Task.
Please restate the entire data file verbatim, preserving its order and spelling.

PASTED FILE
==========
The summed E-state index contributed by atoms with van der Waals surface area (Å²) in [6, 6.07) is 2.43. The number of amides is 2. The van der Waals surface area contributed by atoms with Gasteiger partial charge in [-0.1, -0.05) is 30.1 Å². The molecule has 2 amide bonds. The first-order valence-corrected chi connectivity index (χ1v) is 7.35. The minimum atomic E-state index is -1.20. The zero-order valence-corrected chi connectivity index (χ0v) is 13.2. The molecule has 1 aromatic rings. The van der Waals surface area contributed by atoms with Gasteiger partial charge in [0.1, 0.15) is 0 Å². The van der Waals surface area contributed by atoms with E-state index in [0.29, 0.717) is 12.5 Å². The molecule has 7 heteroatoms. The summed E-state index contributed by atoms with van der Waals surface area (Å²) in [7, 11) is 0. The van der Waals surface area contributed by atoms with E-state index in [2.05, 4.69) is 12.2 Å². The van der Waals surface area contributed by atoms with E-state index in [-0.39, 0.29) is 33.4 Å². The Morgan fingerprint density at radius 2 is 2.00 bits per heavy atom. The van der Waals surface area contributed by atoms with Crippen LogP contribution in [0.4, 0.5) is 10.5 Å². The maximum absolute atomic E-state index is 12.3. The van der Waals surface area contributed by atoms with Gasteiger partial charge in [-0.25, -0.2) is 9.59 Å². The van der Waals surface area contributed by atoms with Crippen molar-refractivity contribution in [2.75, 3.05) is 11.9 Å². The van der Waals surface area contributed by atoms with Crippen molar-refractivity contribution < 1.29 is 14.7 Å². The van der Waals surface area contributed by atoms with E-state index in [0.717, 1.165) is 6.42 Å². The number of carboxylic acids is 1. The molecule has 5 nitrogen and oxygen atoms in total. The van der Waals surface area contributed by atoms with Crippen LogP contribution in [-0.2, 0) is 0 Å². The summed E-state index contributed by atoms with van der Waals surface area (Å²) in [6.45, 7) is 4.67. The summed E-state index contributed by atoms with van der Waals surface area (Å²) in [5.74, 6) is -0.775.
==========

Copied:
The summed E-state index contributed by atoms with van der Waals surface area (Å²) in [6, 6.07) is 2.43. The number of amides is 2. The van der Waals surface area contributed by atoms with Gasteiger partial charge in [-0.1, -0.05) is 30.1 Å². The molecule has 2 amide bonds. The first-order valence-corrected chi connectivity index (χ1v) is 7.35. The minimum atomic E-state index is -1.20. The zero-order valence-corrected chi connectivity index (χ0v) is 13.2. The molecule has 1 aromatic rings. The van der Waals surface area contributed by atoms with Gasteiger partial charge in [0.1, 0.15) is 0 Å². The van der Waals surface area contributed by atoms with E-state index in [0.29, 0.717) is 12.5 Å². The molecule has 7 heteroatoms. The summed E-state index contributed by atoms with van der Waals surface area (Å²) in [7, 11) is 0. The van der Waals surface area contributed by atoms with E-state index in [2.05, 4.69) is 12.2 Å². The van der Waals surface area contributed by atoms with E-state index in [-0.39, 0.29) is 33.4 Å². The Morgan fingerprint density at radius 2 is 2.00 bits per heavy atom. The van der Waals surface area contributed by atoms with Crippen LogP contribution in [0.4, 0.5) is 10.5 Å². The maximum absolute atomic E-state index is 12.3. The van der Waals surface area contributed by atoms with Gasteiger partial charge in [-0.25, -0.2) is 9.59 Å². The van der Waals surface area contributed by atoms with Crippen molar-refractivity contribution in [2.75, 3.05) is 11.9 Å². The van der Waals surface area contributed by atoms with Crippen molar-refractivity contribution < 1.29 is 14.7 Å². The van der Waals surface area contributed by atoms with E-state index in [0.717, 1.165) is 6.42 Å². The number of carboxylic acids is 1. The molecule has 5 nitrogen and oxygen atoms in total. The van der Waals surface area contributed by atoms with Crippen LogP contribution in [-0.2, 0) is 0 Å². The summed E-state index contributed by atoms with van der Waals surface area (Å²) in [6.45, 7) is 4.67. The summed E-state index contributed by atoms with van der Waals surface area (Å²) in [5.74, 6) is -0.775.